Figure 3. Somatic mutation profiles of five patients with intrahepatic cholangiocarcinoma (iCCA) with ductal plate malformation pattern. Distribution of the identified somatic mutations in 64 genes across the five iCCA cases. The list of genes is ordered by the frequency of the mutations according to cBioPortal (https://www.cbioportal.org/) data regarding cholangiocarcinoma.

The clinico-radio-pathologic and genetic characteristics of iCCA with DPM pattern described above were compared with the descriptions for those of conventional iCCA in the previous literature, and were summarized in Table 4.13,18,21-25

Table 4 . Comparison between Intrahepatic Cholangiocarcinoma (iCCA) with Ductal Plate Malformation Pattern and Conventional iCCA.

FeaturesiCCA with DPM pattern
(small duct type)
Conventional iCCA
Small duct typeLarge duct type
Clinico-pathologic*
Male to female ratio0:5Slight male predominance
DifferentiationWell- to moderately differentiatedWell- to moderately differentiatedModerately to poorly differentiated
Incidence of lymphovascular invasion0%Frequent
Presence of chronic hepatitis or cirrhosis100%More frequentLess frequent
Radiologic
Often non-rim AP hyperenhancementOften non-rim AP hyperenhancementRim hyperenhancement or hypoenhancement in AP
Absence of bile duct involvementAbsence of bile duct involvement

Bile duct dilatation at tumor periphery.

Bile duct encasement of tumor.

Periductal tumor infiltration.

Lobulated/round contourLobulated/round contourIrregular contour
Absence of lymph node enlargementAbsence of lymph node enlargementLymph node enlargement
Genetic
Frequently mutated genes (frequency of occurrence in the present study, %)

FGFR2 (60).

PTPRT (60).

ARID1A (40).

CDKN2A (40).

IRS1 (40).

BAP1§.

BRAF.

ARID1A§.

SMAD4.

KDM6A (40).

TP53 (20).

BAP1 (20).

ATM (20).

NF1 (20).

STK11 (20).

FGFR2 fusion (20).

Frequent IDH1/2 mutation.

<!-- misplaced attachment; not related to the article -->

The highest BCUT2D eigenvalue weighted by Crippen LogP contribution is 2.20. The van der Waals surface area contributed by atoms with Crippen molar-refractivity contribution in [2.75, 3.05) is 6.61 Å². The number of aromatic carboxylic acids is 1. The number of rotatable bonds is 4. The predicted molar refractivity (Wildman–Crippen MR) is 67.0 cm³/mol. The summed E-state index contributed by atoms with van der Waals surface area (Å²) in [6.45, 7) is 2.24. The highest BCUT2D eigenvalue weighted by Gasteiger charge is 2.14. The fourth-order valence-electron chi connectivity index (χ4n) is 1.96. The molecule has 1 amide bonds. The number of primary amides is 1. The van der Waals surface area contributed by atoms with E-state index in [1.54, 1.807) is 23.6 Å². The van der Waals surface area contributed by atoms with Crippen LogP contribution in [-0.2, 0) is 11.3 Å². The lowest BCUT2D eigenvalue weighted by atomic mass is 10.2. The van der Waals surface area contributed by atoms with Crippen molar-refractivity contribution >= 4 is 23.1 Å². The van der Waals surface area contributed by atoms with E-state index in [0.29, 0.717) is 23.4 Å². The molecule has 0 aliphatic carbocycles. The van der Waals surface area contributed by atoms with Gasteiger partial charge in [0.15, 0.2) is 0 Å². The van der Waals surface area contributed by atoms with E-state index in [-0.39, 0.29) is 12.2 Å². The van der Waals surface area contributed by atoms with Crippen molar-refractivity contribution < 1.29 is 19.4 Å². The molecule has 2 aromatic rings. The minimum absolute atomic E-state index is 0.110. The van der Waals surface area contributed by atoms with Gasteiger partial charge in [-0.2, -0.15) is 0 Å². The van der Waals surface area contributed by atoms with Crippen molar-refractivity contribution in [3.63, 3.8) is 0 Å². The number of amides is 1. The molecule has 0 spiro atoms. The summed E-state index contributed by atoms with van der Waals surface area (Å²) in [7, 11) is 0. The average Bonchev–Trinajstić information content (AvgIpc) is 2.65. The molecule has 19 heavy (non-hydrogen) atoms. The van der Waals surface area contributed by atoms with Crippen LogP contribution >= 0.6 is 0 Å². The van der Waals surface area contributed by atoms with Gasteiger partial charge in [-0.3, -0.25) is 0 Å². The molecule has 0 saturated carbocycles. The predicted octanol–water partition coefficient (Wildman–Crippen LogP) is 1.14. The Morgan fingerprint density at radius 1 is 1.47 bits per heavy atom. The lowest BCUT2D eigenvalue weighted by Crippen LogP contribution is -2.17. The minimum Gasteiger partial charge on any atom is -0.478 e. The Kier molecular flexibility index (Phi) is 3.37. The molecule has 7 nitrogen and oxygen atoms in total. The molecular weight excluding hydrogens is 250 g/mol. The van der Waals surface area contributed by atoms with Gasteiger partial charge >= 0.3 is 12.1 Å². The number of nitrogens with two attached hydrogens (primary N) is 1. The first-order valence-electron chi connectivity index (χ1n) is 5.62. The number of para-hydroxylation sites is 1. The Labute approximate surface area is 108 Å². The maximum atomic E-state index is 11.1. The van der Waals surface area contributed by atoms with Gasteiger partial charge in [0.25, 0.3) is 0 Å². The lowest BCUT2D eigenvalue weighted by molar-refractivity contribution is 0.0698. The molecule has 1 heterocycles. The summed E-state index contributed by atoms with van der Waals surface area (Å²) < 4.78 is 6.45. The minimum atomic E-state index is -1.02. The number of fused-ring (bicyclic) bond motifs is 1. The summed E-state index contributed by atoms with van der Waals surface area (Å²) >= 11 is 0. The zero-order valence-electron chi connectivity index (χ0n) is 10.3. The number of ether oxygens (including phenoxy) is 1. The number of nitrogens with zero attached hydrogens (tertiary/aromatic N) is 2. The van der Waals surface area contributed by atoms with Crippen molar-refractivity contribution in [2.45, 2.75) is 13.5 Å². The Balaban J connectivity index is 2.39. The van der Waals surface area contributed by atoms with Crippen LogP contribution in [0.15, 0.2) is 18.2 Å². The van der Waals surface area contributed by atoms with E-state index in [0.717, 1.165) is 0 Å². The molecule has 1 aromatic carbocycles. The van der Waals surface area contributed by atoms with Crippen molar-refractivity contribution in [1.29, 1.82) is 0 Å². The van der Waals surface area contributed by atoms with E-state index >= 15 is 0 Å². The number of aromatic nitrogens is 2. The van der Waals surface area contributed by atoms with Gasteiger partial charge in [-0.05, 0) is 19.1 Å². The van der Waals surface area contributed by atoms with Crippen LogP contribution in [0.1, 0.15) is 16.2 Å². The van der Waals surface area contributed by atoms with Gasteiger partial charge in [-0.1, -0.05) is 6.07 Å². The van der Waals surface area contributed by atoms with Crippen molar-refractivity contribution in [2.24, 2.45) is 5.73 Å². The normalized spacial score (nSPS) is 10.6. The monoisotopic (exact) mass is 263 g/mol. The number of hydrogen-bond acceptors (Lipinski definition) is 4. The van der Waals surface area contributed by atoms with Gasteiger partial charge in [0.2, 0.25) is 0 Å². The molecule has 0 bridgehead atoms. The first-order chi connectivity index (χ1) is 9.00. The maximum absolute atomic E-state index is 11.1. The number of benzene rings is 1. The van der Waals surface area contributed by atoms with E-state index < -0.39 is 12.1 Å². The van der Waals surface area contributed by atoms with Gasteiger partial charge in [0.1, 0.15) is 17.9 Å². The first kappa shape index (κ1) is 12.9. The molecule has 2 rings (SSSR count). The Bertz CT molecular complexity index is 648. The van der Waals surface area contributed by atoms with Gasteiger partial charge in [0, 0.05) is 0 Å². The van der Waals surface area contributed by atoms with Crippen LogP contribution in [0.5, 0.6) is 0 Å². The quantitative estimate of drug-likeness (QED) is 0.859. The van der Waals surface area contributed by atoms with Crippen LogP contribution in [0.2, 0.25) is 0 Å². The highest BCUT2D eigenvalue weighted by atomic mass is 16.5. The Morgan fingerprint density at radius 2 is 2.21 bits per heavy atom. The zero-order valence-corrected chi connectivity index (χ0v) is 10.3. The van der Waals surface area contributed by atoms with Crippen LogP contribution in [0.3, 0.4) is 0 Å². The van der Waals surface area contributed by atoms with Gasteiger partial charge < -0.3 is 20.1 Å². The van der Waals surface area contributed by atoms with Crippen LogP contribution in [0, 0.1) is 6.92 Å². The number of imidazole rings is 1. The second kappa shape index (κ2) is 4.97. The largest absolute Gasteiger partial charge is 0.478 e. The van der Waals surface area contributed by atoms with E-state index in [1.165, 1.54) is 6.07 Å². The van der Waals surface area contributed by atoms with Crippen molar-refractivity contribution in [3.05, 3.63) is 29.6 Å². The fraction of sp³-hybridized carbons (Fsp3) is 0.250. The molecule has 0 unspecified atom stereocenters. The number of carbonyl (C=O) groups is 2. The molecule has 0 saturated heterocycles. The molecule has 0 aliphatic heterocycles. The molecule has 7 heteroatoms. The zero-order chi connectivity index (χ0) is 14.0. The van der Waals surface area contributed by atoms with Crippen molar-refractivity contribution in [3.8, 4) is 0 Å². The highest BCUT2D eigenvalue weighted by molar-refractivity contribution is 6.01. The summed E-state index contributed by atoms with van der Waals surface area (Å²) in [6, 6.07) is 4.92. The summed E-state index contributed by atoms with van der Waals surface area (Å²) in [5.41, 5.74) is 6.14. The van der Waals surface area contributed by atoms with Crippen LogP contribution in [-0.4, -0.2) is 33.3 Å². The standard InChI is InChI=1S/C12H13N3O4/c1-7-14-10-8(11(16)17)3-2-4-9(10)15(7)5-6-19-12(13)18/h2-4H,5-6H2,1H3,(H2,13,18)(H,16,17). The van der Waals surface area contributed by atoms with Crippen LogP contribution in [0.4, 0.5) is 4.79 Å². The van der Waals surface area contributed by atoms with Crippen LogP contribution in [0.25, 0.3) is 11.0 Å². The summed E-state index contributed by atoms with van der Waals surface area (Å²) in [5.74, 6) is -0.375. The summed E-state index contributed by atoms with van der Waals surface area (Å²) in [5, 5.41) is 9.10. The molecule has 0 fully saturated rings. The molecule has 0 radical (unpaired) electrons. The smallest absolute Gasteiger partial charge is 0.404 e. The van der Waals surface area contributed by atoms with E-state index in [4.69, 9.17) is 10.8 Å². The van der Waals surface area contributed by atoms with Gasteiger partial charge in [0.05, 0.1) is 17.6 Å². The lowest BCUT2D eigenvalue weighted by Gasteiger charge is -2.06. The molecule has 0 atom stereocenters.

Frequent FGFR2 fusion§.

Frequent KRAS mutation.

Frequent TP53 mutation§.

DPM, ductal plate malformation; AP, arterial phase..

*Mass-forming type iCCA is regarded as conventional iCCA. Clinico-pathological characteristics of conventional iCCA were summarized from previous literature18,21; Radiologic findings of conventional iCCA were summarized from previous literature22-25; Genetic features of conventional iCCA were summarized from previous literature13; §Mutations that were also found in the present study..


DISCUSSION

iCCA with DPM pattern, in particular the one harboring the DPM pattern predominantly in tumor area, is a rare iCCA variant with unique histopathological features. The first and the largest report of iCCA with DPM pattern so far is a case series by Nakanuma et al.26 which included 10 cases, and this may reflect the low incidence of this subtype of iCCA. Herein, only five cases of iCCAs with DPM pattern were identified among 175 resected iCCAs, which makes its incidence rate lower than 3% among all iCCA cases. While the clinico-radio-pathologic and genetic characteristics of this rare tumor need investigation, its rarity is a limitation of our study. Recently, histopathological classification of iCCA of large duct and small duct types has been introduced. The large duct type, or bile duct type iCCA is usually composed of columnar tumor epithelial cells forming irregular-sized lumen with mucin production, whereas small duct type iCCA forms small tubular structures by low columnar or cuboidal tumor epithelial cells in a fibrous stroma, mostly with little or no mucin secretion. All five cases of iCCA with DPM pattern described herein were small duct type.18 These cases showed low aggressiveness in histopathology, with no microvascular or perineural invasion and absence of intrahepatic metastasis. No tumor recurrence or distant metastasis was observed in any of the cases during the follow-up period (22–122 months, mean: 67 months). Accordingly, small duct type iCCAs usually demonstrate longer postoperative survival than large duct type iCCAs.18,21